UTILIZING “The Other” IN OUR ACTING CLASSROOMS
by Kathryn Hnatio Vicere–Adventure Theatre MTC
Many parents today are raising their children to be more culturally aware and realize that every encounter is, in a sense, a new cultural encounter. However, there is one person in the room who stands out the most, and that is me, the teacher. Regardless of how hard I try, I cannot (nor want to) hide the 70lbs and 20+ years of experience that make me stand out from the joyous kids who enter the classroom.
After all, it is my job to lead the group, not mix into the fray, right? I must be the Other /a.k.a the Teacher, in order to appropriately impart my vast wealth of knowledge.
But these differences, and the socially accepted dynamic, are actually of great value to me in furthering my purpose as a Director, and when leading an acting class.
Erving Goffman, a Sociologist who studied group behavior in the 1950s, likened the social interactions of people to that of the theater. From his vantage as dramaturgist, Goffman observed that people, whether advertently or inadvertently, spend much time “acting” in a manner that they sense is appropriate so that they are accepted within a group. Goffman referred to individuals’ behavior as “identity work” – that is, the things people do, behavior they adopt, and way they present themselves to the “audience” helps to create a sense of importance and makes them feel (as individuals) significant to the furtherance of the group’s collective “plot”.
I read portions of his research when I was a young master’s candidate, and because as a theater person, I so enjoy theatrical metaphors being utilized by, well, anyone… I remembered Dr. Goffman’s work. As it turns out, when trying to collect my thoughts on Otherness for purposes of writing this blog, I realized: I’ve drilled down this process of identity work that Goffman says we all do, and use my Otherness to its full advantage in order to facilitate exploration of character in my acting classrooms and rehearsals. AND, better yet? I do this on a regular basis.
So, let’s take this concept, theoretically, out into the field: The production is Fiddler on the Roof, Jr. I am tasked to assist forty-five 3rd graders with capturing and portraying the personal journeys and experiences of a forty-something man, his wife, five daughters and the townspeople living in a provincial Russian village in 1905. Lest we forget, our protagonist in this story struggles to keep intact those traditions of his culture and heritage that are being threatened. This all happens amidst musical production numbers that yes, do require students to simultaneously sing and execute a perfect jazz square, to boot.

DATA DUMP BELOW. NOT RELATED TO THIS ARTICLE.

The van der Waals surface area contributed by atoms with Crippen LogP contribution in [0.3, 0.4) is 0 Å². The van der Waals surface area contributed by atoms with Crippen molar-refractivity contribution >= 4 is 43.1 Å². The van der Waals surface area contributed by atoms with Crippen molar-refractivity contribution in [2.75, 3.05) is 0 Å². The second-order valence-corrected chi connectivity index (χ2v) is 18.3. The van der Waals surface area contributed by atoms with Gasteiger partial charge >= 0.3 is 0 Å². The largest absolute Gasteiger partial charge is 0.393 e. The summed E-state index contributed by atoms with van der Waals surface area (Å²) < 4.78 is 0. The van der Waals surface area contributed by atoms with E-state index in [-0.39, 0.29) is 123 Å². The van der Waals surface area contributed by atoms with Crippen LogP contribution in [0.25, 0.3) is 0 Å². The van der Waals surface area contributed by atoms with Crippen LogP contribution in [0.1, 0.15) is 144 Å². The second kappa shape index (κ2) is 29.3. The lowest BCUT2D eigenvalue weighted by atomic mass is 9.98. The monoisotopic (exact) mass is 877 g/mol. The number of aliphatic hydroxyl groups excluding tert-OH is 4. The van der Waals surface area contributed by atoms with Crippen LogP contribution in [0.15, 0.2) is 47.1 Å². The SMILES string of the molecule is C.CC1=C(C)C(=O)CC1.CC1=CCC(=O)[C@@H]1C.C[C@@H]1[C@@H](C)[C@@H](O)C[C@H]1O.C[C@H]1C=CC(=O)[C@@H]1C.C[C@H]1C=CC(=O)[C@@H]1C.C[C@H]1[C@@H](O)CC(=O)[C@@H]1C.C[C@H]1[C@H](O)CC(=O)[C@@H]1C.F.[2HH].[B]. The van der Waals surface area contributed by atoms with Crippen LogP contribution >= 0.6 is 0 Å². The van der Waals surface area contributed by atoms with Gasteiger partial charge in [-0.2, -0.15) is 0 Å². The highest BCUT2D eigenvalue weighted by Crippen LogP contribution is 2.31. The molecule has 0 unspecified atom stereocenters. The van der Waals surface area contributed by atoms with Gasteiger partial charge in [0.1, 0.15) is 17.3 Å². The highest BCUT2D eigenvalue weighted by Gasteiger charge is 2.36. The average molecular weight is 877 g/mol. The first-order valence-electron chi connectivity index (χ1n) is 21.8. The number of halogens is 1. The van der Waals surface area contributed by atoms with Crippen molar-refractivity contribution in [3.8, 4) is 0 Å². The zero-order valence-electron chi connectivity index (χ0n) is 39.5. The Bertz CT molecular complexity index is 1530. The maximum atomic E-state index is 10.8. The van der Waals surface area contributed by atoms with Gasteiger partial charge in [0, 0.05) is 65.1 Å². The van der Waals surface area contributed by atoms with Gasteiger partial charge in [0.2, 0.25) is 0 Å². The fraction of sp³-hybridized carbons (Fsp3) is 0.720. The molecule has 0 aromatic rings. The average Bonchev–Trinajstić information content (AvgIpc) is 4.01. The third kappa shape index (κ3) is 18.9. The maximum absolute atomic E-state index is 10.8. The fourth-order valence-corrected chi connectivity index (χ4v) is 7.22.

On the surface, here, my task is daunting: This is a big concept, not only for me personally to relate to, but also, I will assume, for these middle to upper class 3rd graders living in 2015 in the fast-paced, suburb-topia of the outlying D.C. metropolis.
The kids bring their own individual and group experiences with them when they enter a space. But, and here’s the catch: so do I. Collectively, then, can we facilitate a conversation? Can we frame it as character development in order to do some “identity work”? Can’t I facilitate a discussion about how we are different and what we each bring to the collective plot in order to dramaturg life experiences, and get my young students to apply those stories to their characters?
For example: Golde in Fiddler on the Roof is a Mother, so am I- I allow my actors ask questions about my personal experiences to help inform theirs. The 9 year-old student playing Golde in my student production can now listen to anecdotes about an experience different from her own to help inform her character choices within the play. She has done some “Golde identity work”. Gleaning from some of my life experiences, she can now (more accurately, we hope) present her version Golde to the audience and contribute to the collective plot of the story.
In reverse, I also teach my students to utilize their own personal life experiences and their established norms within their group to help them inform and shape their character or role: “Who has a sibling? A sister? You? Great! Tell me about that. You have one sister. It’s a lot I know… but what if you had 4?”
“Who has attended a bar or bat mitzvah before? You? Great! Can you tell us what that was like? What was everyone doing after the ceremony? Celebrating? Dancing? Great! How is that like a scene in our show? What are we celebrating in that scene? How do we feel? Let’s put that on our feet and do a dance together as we sing!”
Being open and talkative about experiences (common or not), and using that discussion as information gathering/character research is where we, as actors, teachers, directors, find value in the Other, using the sharing of perspective to our advantage to create artistic work. In this way, we create a culturally inclusive classroom where all of us are able to recognize, appreciate and capitalize on diversity so as to enrich the overall learning experience. Being open about Otherness allows for the development of personal contacts and effective intercultural skills.
Post note: I have absolutely no way to discuss the experience with fiddling on a rooftop, whether through Dr. Goffman’s work, or through my life stories, so I’ll always just have to wing it when staging that part of the show. Maybe one of my kids will have a story to tell about being on a rooftop at sundown, randomly, and with a string instrument under chin, and may we always be grateful that we have Others with those kind of stories to tell.
This post is part of an ongoing series about The Teaching Artist and The Other: Exploring Perspectives in Community Engagement